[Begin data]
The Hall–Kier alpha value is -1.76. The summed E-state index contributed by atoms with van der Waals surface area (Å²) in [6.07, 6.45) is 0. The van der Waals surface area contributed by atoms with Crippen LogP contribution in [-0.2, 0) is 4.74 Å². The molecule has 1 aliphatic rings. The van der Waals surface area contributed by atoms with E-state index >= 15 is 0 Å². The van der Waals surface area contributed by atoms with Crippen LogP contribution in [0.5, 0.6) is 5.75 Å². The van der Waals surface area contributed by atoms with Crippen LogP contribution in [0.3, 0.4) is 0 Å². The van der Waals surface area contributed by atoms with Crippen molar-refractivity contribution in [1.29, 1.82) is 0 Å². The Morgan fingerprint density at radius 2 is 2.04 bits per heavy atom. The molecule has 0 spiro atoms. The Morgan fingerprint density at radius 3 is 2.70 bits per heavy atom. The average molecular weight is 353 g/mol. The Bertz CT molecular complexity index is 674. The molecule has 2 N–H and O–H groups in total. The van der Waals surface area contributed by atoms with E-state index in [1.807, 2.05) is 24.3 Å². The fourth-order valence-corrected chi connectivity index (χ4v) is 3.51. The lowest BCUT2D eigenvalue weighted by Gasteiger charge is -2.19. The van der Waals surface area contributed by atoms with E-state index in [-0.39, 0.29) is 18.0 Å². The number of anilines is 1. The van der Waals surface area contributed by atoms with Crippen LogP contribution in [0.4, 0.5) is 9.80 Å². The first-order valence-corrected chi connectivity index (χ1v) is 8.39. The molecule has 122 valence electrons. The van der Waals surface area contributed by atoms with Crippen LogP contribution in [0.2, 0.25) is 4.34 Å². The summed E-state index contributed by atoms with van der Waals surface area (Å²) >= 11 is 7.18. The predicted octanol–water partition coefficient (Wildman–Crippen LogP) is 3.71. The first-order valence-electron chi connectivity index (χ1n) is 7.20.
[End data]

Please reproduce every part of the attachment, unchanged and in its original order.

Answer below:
The Hall–Kier alpha value is -1.76. The summed E-state index contributed by atoms with van der Waals surface area (Å²) in [6.07, 6.45) is 0. The van der Waals surface area contributed by atoms with Crippen LogP contribution in [-0.2, 0) is 4.74 Å². The molecule has 1 aliphatic rings. The van der Waals surface area contributed by atoms with E-state index >= 15 is 0 Å². The van der Waals surface area contributed by atoms with Crippen LogP contribution in [0.5, 0.6) is 5.75 Å². The van der Waals surface area contributed by atoms with Crippen LogP contribution in [0.3, 0.4) is 0 Å². The van der Waals surface area contributed by atoms with Crippen molar-refractivity contribution in [1.29, 1.82) is 0 Å². The Morgan fingerprint density at radius 2 is 2.04 bits per heavy atom. The molecule has 0 spiro atoms. The Morgan fingerprint density at radius 3 is 2.70 bits per heavy atom. The average molecular weight is 353 g/mol. The Bertz CT molecular complexity index is 674. The molecule has 2 N–H and O–H groups in total. The van der Waals surface area contributed by atoms with E-state index in [1.807, 2.05) is 24.3 Å². The fourth-order valence-corrected chi connectivity index (χ4v) is 3.51. The lowest BCUT2D eigenvalue weighted by Gasteiger charge is -2.19. The van der Waals surface area contributed by atoms with E-state index in [-0.39, 0.29) is 18.0 Å². The number of anilines is 1. The van der Waals surface area contributed by atoms with Crippen LogP contribution in [0.4, 0.5) is 9.80 Å². The first-order valence-corrected chi connectivity index (χ1v) is 8.39. The molecule has 122 valence electrons. The van der Waals surface area contributed by atoms with Crippen LogP contribution in [0.2, 0.25) is 4.34 Å². The summed E-state index contributed by atoms with van der Waals surface area (Å²) >= 11 is 7.18. The predicted octanol–water partition coefficient (Wildman–Crippen LogP) is 3.71. The first-order valence-electron chi connectivity index (χ1n) is 7.20.